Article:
Political

The other big policy dispute coming along

In the aftermath of Thursday’s elections, it’s no surprise that there is plenty of speculation on how the results may affect the re-thinking going on over Andrew Lansley’s NHS plans. But there’s another significant public services dispute bubbling along, mostly unnoticed.

It’s over the forthcoming Public Services White Paper, an early draft of which caused consternation in Liberal Democrat ranks (with one senior Liberal Democrat calling it shocking) due to its enthusiastic backing for introducing widespread private provision of public services. In the latest draft, as the BBC reported during the week, the emphasis is much more on bringing in mutuals, not for profits and charities to provide services rather than private firms.

Liberal Democrat influence has been heavily responsible for those changes – so much so that Ben Brogan in the Daily Telegraph has said of these changes that, “Nick Clegg is winning the big battle” and that “it is being systematically filleted by Danny Alexander, the Chief Secretary to the Treasury, who is proving adept at using his internal leverage to shift Coalition policy in favour of the Lib Dems”.

Some of the debate over ‘privatisation’ gets very silly very quickly – just think of some of those who regularly shout ‘no to privatisation’ in response to all sorts of health policies from all sorts of parties but never once object to GPs being private workers; ‘nationalise all GPs now!’ is not a banner often seen at anti-privatisation protests.

But those fringes should not obscure the proper debate there is to be had over who should supply what services. It’s unexceptional that the pencils and notepads used by the police are sourced from private suppliers. Provision of cars and radios is much more sensitive, whilst when it comes to police officers themselves the sort of private employee arrangements used by GPs would cause outrage if introduced.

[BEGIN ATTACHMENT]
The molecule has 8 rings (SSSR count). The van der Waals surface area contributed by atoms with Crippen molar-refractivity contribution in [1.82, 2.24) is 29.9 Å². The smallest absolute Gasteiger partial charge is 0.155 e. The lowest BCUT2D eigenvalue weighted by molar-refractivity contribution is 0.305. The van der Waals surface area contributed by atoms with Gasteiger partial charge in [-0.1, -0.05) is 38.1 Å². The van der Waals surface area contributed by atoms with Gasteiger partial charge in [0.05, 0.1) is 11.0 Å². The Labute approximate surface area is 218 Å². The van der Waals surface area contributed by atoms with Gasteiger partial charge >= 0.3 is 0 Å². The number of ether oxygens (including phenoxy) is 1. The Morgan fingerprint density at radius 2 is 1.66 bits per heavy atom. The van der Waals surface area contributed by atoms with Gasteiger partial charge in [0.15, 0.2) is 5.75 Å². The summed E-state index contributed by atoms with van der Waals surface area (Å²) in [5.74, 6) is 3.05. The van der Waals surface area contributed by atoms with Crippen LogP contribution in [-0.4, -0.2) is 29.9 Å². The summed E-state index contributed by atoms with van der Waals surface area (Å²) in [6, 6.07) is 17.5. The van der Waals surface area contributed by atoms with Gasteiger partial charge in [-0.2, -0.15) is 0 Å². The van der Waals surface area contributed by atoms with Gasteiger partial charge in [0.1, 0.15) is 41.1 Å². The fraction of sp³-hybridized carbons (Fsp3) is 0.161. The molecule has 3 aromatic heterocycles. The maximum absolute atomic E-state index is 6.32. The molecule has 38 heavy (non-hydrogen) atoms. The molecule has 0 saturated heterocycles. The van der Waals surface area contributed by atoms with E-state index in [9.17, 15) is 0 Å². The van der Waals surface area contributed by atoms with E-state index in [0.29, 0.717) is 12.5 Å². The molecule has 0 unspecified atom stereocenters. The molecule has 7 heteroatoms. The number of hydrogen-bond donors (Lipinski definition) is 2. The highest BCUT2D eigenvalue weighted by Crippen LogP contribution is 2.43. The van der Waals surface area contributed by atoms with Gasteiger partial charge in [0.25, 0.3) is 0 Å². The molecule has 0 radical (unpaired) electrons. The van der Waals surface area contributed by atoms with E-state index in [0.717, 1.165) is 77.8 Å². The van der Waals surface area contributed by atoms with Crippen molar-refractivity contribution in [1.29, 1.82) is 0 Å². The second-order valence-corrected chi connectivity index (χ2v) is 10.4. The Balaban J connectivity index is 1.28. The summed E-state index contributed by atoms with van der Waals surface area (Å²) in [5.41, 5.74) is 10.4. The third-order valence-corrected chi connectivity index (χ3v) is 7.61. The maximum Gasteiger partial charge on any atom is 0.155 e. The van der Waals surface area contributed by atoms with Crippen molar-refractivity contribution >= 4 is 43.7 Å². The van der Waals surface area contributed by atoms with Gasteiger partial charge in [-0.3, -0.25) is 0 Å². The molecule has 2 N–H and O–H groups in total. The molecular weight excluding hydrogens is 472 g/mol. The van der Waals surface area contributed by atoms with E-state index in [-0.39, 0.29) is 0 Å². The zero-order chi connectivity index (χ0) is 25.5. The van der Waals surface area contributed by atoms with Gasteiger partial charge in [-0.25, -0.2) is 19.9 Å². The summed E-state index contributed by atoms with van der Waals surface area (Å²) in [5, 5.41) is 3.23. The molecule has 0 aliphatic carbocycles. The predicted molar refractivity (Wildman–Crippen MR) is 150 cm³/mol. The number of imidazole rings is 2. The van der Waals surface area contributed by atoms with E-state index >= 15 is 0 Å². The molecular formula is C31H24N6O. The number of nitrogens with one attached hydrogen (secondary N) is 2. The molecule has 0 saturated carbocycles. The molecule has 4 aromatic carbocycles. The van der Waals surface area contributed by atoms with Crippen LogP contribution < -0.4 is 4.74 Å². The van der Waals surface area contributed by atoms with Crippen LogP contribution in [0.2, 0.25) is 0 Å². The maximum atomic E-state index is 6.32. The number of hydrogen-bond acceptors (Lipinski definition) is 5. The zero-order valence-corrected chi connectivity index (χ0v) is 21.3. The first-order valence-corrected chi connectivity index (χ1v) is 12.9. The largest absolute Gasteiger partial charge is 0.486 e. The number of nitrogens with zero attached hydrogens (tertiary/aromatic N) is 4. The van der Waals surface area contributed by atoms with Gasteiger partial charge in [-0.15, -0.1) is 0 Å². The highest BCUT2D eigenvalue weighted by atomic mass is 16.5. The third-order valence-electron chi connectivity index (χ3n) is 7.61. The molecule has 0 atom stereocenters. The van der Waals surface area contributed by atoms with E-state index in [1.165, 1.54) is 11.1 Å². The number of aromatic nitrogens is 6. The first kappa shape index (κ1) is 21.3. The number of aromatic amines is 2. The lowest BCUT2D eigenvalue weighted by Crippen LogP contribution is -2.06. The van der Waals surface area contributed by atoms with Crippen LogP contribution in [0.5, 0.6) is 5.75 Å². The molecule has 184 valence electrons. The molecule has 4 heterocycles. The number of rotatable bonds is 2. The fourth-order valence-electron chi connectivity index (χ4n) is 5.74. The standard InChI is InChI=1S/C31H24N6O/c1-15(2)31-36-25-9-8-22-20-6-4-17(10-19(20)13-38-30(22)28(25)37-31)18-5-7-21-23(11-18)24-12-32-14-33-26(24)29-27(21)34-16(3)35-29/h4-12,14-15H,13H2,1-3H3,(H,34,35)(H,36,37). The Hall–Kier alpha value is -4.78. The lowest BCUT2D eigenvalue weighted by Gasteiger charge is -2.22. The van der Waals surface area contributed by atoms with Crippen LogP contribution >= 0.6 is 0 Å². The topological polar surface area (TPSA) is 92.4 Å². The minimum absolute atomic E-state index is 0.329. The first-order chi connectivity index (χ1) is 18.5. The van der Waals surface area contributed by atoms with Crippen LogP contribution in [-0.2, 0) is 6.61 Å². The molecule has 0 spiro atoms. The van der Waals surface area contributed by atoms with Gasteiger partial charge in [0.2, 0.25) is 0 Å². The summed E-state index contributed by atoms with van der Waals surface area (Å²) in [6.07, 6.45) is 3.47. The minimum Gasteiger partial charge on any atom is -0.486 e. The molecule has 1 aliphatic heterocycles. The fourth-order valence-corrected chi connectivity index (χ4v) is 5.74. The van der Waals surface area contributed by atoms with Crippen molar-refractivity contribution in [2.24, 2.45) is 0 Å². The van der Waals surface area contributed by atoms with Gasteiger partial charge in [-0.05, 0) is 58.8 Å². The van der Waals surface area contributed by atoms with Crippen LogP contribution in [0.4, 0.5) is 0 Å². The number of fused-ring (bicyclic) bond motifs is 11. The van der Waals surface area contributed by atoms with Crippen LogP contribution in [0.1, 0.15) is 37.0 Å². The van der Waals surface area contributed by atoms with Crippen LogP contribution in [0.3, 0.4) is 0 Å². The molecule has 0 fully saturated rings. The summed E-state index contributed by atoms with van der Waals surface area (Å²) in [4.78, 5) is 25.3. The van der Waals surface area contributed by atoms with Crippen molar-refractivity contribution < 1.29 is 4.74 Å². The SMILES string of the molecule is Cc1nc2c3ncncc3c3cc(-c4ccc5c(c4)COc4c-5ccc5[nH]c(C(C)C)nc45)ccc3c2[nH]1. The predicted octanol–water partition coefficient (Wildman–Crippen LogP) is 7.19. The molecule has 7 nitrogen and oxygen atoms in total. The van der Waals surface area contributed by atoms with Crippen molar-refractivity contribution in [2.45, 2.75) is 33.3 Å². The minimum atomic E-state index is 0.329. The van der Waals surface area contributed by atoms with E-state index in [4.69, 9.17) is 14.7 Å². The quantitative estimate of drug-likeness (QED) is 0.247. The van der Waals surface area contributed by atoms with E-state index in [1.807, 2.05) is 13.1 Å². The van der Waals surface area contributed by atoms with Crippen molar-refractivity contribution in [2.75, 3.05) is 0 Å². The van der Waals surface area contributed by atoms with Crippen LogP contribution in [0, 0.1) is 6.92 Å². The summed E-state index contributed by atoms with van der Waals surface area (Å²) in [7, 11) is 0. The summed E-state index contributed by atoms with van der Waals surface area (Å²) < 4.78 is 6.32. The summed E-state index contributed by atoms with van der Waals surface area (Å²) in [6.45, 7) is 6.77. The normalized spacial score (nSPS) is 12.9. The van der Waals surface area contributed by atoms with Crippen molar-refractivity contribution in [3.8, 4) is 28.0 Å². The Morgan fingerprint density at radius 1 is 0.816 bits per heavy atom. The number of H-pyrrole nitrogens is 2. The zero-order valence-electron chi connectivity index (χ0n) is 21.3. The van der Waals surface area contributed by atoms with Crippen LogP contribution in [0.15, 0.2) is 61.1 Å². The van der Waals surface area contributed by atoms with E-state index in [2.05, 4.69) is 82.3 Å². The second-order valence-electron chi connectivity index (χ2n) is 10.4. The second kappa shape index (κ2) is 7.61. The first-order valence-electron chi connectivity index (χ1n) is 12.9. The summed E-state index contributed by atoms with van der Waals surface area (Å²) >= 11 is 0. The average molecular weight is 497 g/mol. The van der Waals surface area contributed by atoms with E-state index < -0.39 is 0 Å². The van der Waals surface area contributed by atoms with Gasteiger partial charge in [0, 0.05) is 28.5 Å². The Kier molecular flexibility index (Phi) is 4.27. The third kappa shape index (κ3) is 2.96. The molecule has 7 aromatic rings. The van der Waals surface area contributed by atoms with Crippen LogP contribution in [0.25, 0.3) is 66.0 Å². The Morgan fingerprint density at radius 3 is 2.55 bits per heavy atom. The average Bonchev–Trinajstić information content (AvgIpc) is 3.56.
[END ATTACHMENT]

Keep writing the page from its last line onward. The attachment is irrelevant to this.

As I wrote of this issue last December:

The party has often had a rather unusual relationship to the question of who should provide public services. The party‚Äôs general support of diversity, love of cooperatives or mutuals, belief in local provision and local accountability and suspicions of state power could naturally lead to many forms of local provision of services through means other than staff on a public sector payroll. And yet, it never really quite has on a significant scale …

But the party is likely to be put on the spot again and again over the [question]: who does the party think should provide services? Is it all about provision by local public bodies answerable to the council, or is it about more than just public bodies and more than just councils?

With the White Paper, here comes the spot.

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